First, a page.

Citizen Tleilax


YouTube Comments Have Literary Merit

FIRST! – A Book of YouTube Comments
Edited by Pablo Capra
Published by Brass Tacks Press
Zine/Booklet – 23 pages

Well, perhaps “literary merit” is an overstatement–however there is certainly a value in such expressions, however base they may predominantly be at first glance. The comments referred to here are mainly those which are posted as instantaneous reactions to what has just been viewed, requiring probably less than 2 seconds of thought on the part of the authors. These types of comments are of course not limited to YouTube; they can occur in various places across the internet: Facebook statuses, 4Chan (and related) forums, etc. Taken as a whole, the myriad collections of such comments on all manner of topics across the web present a revealing view into the state of mind of a mass segment of our internet-infused culture. I view them as a sort of collaborative folk art, combining to create a humorously absurd, abstract tale of the frivolity and often intellectually stunted nature of many of the internet’s denizens. These negative aspects abound, certainly, yet a keen sense of highly developed and succinct comedy appropriate to its environment is perhaps just as frequently displayed, if one has the correct mind to interpret it.

While one need not look far to read multitudes of such commentary in their natural habitats, Capra’s published collection recognizes that this incidental output from our society deserves more than a cursory glance as we wander through these very spaces on our own missions. Presenting these small blips of text on paper as a uniquely modern form of automatic poetry or literature imbues them with the strength of cultural documentation, a strength which allows them to outlive their inherently unstable environment where all might be lost when a video is removed or a thread deleted. I have myself thought on many occasions that similar things should be published, and I am glad to see it done here in this small booklet.



NY Times Exposes Egregious Corporate Waste, Sabotaging Dumpster Diving

On January 5th, 2010, Jim Dwyer published an article in the NY Times exposing how H&M Clothing destroys and discards large amounts of useful items. As I am completely against corporations sabotaging their useful trash, and completely supportive of people dumpster diving for useful trash, I was very happy to see an article exposing this egregious offense and wrote a letter to Dwyer with a CC to the editor of the NY Times:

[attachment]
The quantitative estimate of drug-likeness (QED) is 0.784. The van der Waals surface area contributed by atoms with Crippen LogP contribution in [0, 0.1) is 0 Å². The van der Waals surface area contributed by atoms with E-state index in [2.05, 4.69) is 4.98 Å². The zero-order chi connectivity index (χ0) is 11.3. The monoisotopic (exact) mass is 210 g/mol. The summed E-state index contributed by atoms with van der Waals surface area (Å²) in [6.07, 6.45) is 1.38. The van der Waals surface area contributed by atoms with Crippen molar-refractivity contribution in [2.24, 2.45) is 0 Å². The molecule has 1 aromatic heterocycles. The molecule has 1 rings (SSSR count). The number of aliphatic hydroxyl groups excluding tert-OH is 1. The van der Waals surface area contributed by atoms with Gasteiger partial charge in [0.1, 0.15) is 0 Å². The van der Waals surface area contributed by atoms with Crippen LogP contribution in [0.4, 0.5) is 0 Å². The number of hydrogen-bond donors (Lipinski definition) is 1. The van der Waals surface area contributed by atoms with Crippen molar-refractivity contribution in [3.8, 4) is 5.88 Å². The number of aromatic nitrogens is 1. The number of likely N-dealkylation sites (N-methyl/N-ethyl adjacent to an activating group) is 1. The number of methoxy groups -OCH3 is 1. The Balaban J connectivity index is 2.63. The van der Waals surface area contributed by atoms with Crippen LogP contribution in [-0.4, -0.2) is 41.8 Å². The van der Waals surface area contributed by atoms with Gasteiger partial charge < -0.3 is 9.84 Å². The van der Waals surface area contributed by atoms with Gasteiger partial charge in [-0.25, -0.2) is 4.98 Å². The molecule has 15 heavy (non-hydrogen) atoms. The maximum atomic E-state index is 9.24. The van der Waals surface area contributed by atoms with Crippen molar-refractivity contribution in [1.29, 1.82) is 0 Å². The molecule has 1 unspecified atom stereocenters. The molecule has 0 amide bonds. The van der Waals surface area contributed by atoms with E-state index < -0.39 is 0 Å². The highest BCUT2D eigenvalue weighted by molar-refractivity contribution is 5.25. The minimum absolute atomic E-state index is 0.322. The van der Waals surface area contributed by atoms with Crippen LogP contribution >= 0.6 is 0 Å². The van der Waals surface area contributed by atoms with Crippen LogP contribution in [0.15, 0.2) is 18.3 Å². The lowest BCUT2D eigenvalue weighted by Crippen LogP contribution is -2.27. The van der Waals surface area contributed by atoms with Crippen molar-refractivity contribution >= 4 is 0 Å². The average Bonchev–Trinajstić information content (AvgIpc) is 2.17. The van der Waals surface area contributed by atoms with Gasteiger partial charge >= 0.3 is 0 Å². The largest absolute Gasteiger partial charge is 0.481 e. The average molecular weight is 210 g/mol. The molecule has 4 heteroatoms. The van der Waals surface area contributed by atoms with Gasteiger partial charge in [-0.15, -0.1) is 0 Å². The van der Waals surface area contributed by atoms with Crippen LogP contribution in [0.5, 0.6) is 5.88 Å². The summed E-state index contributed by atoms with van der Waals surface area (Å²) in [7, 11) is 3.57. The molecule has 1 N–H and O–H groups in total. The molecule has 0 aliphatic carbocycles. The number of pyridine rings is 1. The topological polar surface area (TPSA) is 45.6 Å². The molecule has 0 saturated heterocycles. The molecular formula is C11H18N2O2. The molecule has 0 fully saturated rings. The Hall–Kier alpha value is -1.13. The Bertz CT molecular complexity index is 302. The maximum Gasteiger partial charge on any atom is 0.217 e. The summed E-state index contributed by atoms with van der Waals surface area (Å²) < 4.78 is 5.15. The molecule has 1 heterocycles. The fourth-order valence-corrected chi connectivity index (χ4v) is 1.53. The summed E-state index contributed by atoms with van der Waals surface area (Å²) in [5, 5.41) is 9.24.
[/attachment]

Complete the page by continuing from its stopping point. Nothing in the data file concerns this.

I would like to thank you for writing an article exposing H & M’s irresponsible and completely insensitive actions. This is far too common of a practice for corporations all over the country, and the amount of waste that is generated from perfectly usable items of all sorts is utterly disgusting. That usable items are regularly disfigured and trashed is an insult to the communities they are supposedly a part of, and a slap in the face to those who can’t afford to patronize the company. Such actions show that ultimately they’d rather let people freeze to death than see them get a useful, discarded item for free from a dumpster. That is far too cold-hearted a practice to tolerate if we are to be a “civilized” society, and I believe your article sends this message.



Exploration of Local Territory on My Bicycle

June 8th, 2009:

Today I embarked upon a mission of exploration throughout the topography of nearby urbania, accompanied only by my bicycle. This particular mission lasted a total of five and three quarter hours. I brought a small bag of peanuts but no money or tools, as I was confident if I needed anything for some reason, I would find items which would help me. The universe frequently provides me with resources in unexpected ways, consistently enough to almost count on it. Other than thoroughly decorating the streets with my energetic trails and increasing my general knowledge of the local territory, this mission provided a few notable elements which I shall describe below.

First was the discovery of a small collection of accidentally discarded items which appear to have formerly been possessed by some sort of middle-aged “bum”. These were lying in disarray halfway on and off a sidewalk. There were a few calling cards, a bunched up gaudy thing that used to be a cheap necklace but was now hopelessly entangled, three almost-full lighters, a ticket for drinking in public dated three days ago (indicating the ticketee as a male in his forties), and two giftcards. One was for a store I can’t recall but had no interest in, the other for Starbucks– I took the latter, leaving the other as a potential gift for someone else who might find it. I suspected the cards might have some value still, because the loss of these items did not seem intentional, which I judged by the ticket and the fuel levels of the lighters. I also took the necklace bunch (I’m fond of such things), two of the lighters (the third was covered in grime), and went to the nearest payphone to check the balance of the giftcard. It had $2.75 left, and later in the day I used it to refresh myself with an iced green tea from a company I would never patronize otherwise, guilty as it is for its deplorable role in the homogenization of culture and aggressive approach to stamping out independent competition.